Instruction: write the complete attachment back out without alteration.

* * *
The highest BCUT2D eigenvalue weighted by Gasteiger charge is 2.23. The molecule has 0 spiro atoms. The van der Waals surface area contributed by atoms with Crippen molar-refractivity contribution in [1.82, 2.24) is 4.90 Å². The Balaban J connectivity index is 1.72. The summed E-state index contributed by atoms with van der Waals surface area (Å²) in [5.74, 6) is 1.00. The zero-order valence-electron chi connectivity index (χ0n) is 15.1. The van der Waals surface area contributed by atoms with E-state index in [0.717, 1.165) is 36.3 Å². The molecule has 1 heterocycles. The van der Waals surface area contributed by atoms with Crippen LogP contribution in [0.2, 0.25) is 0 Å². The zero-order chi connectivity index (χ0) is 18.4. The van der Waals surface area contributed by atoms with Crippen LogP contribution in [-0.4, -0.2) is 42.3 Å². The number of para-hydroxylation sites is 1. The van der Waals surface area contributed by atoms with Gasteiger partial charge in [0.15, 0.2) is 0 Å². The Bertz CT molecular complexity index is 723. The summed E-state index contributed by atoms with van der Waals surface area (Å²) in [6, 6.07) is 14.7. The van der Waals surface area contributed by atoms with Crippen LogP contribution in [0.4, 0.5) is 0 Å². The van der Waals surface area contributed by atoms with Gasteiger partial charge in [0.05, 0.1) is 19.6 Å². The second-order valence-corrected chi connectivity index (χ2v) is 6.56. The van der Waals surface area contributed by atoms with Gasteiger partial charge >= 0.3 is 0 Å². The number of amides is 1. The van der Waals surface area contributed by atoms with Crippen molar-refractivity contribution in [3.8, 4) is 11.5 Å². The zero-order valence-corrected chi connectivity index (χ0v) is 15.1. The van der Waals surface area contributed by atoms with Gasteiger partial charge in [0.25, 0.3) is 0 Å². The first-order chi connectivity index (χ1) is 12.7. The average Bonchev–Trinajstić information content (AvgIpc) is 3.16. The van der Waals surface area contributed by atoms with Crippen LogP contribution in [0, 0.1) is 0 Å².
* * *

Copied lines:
The highest BCUT2D eigenvalue weighted by Gasteiger charge is 2.23. The molecule has 0 spiro atoms. The van der Waals surface area contributed by atoms with Crippen molar-refractivity contribution in [1.82, 2.24) is 4.90 Å². The Balaban J connectivity index is 1.72. The summed E-state index contributed by atoms with van der Waals surface area (Å²) in [5.74, 6) is 1.00. The zero-order valence-electron chi connectivity index (χ0n) is 15.1. The van der Waals surface area contributed by atoms with E-state index in [0.717, 1.165) is 36.3 Å². The molecule has 1 heterocycles. The van der Waals surface area contributed by atoms with Crippen LogP contribution in [0.2, 0.25) is 0 Å². The zero-order chi connectivity index (χ0) is 18.4. The van der Waals surface area contributed by atoms with Crippen LogP contribution in [-0.4, -0.2) is 42.3 Å². The number of para-hydroxylation sites is 1. The van der Waals surface area contributed by atoms with Gasteiger partial charge in [0.15, 0.2) is 0 Å². The Bertz CT molecular complexity index is 723. The summed E-state index contributed by atoms with van der Waals surface area (Å²) in [6, 6.07) is 14.7. The van der Waals surface area contributed by atoms with Crippen LogP contribution in [0.4, 0.5) is 0 Å². The van der Waals surface area contributed by atoms with Gasteiger partial charge in [0.05, 0.1) is 19.6 Å². The second-order valence-corrected chi connectivity index (χ2v) is 6.56. The van der Waals surface area contributed by atoms with Gasteiger partial charge >= 0.3 is 0 Å². The number of amides is 1. The van der Waals surface area contributed by atoms with Crippen molar-refractivity contribution in [3.8, 4) is 11.5 Å². The zero-order valence-corrected chi connectivity index (χ0v) is 15.1. The van der Waals surface area contributed by atoms with Gasteiger partial charge in [0.25, 0.3) is 0 Å². The first-order chi connectivity index (χ1) is 12.7. The average Bonchev–Trinajstić information content (AvgIpc) is 3.16. The van der Waals surface area contributed by atoms with Crippen LogP contribution in [0, 0.1) is 0 Å².